An all-out search was underway Monday for a University of California, Berkeley, student who went missing after staying at his family’s Ice House area cabin.
Vernon “Cody” Matthews, 23, a senior majoring in anthropology, was dropped off at his family cabin on Wednesday in the Eldorado National Forest. His mother spoke with him by telephone on Friday before he was to leave for a hike alone.
He has not been heard from since.
“This is not him to not come back,” said his father, Vern Matthews, 57, from the cabin Monday. “There’s a possibility that he hiked too far and was not able to get back, but camping overnight would be nothing for him.”
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The El Dorado County Sheriff’s Office received a call Saturday evening from Matthews’ parents, who told deputies that they were concerned. Deputies went to the family’s cabin where Cody had been staying by himself.
He had no vehicle, and his personal belongings were still in the cabin, according to a Sheriff’s Office press release. Authorities described Matthews as a 6-foot-3-inch man with shoulder-length blond hair and a red beard. His cellphone had not been used since Friday.
“We have no idea what’s happened to him,” said Lt. Tim Becker with the El Dorado County Sheriff’s Office. “There’s nothing to indicate foul play at this point.”
Search and rescue teams from Placer, Nevada, Sacramento and Douglas, Nev., counties were assisting El Dorado with the search on Monday. Dog-tracking teams, mounted searchers, off-road vehicles and hiking personnel joined in the search.
The U.S. Forest Service had patrol units involved, and a California Highway Patrol aircraft was searching from above.
Becker said the weather shouldn’t be a challenge, as it has been clear, but that the search is being conducted on pretty steep terrain.
“General exposure can be an issue, depending on how well people are prepared,” he said. “Cody is a pretty avid hiker, and he should be familiar with the area.”
The saga started June 2, when Cody borrowed a car from a relative and moved all his belongings from a one-bedroom apartment in Berkeley to the family’s Ice House cabin for the summer.
“When he got (to the cabin), the place had been burglarized,” his father said. “He talked to us on Monday and told us that the place was ransacked. He told us that the door had been broken in.”
Still, Cody was undeterred, and moved his belongings into the cabin, and returned the car to the relative the same day.
Cody asked the same relative to drop him off at the cabin on Wednesday. The family last heard from him on Friday, around 3 p.m., when he called his mother, Cyndi Matthews, 55, to find a compass he wanted to take on a hike.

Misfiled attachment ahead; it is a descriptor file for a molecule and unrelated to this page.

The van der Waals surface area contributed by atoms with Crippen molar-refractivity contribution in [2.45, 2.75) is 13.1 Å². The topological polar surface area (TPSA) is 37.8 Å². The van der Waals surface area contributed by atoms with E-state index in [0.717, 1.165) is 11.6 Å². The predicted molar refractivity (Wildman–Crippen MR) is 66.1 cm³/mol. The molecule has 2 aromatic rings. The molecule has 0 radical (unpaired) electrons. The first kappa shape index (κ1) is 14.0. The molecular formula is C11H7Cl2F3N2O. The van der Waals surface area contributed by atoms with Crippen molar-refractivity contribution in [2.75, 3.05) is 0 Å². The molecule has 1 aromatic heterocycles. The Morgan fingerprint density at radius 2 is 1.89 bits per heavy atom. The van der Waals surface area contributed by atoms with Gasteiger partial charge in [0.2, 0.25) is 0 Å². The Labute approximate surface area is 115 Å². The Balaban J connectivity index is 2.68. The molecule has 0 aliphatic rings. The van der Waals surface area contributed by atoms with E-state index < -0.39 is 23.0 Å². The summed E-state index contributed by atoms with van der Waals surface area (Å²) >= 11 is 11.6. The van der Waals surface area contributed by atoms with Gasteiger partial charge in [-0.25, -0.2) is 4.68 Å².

“He can be very absent-minded,” she said, adding that he later found his compass in his pocket. During the conversation, she asked him what he was taking, and he told her that he would have trail mix, some water and a hunting knife.
“I suggested that he take an emergency blanket, and suggested a couple of places to go, but to get back by dark,” recalled his mother. “He was to call me when he got home.”
Cody didn’t call that night, although a signal was detected from his cellphone around 6:30 p.m. on Friday, south of the cabin near the south fork of the American River, according to his father.
“Sometimes he changes his plans, and he’s plenty capable of surviving a couple of days,” said Vern Matthews, a paramedic.
“If he decided it was safer to camp out than to come back, it would be normal.”
But his parents got worried when he didn’t call Saturday, and there was no indication that he had posted any updates on social media.
Vern Matthews had initially planned to go to the cabin Tuesday, and Cyndi Matthews was to follow a week later. But they decided to head up Saturday night instead.
It was not known if Cody was wearing pants or shorts, but it was likely he was wearing Vibram Five Fingers shoes. “They’re the kind of shoes that have the toes in them, and leave distinctive footprints,” said his mother.
Cody is the youngest of five children and the most active outdoors. “He spent a lot of time in the wilderness and the river with us,” said his father. “He liked to push his limits.”
Monday, his parents were encouraged by reports that signs of recent campfires had been found in a 2-mile area south of the cabin. Vern Matthews said he can’t know for sure that the campfires were built by Cody.
“It gives me hope that he would be found, but now we’re just playing the waiting game,” he said.
Anyone with information is asked to call the El Dorado County sheriff’s dispatch center at (530) 621-6600.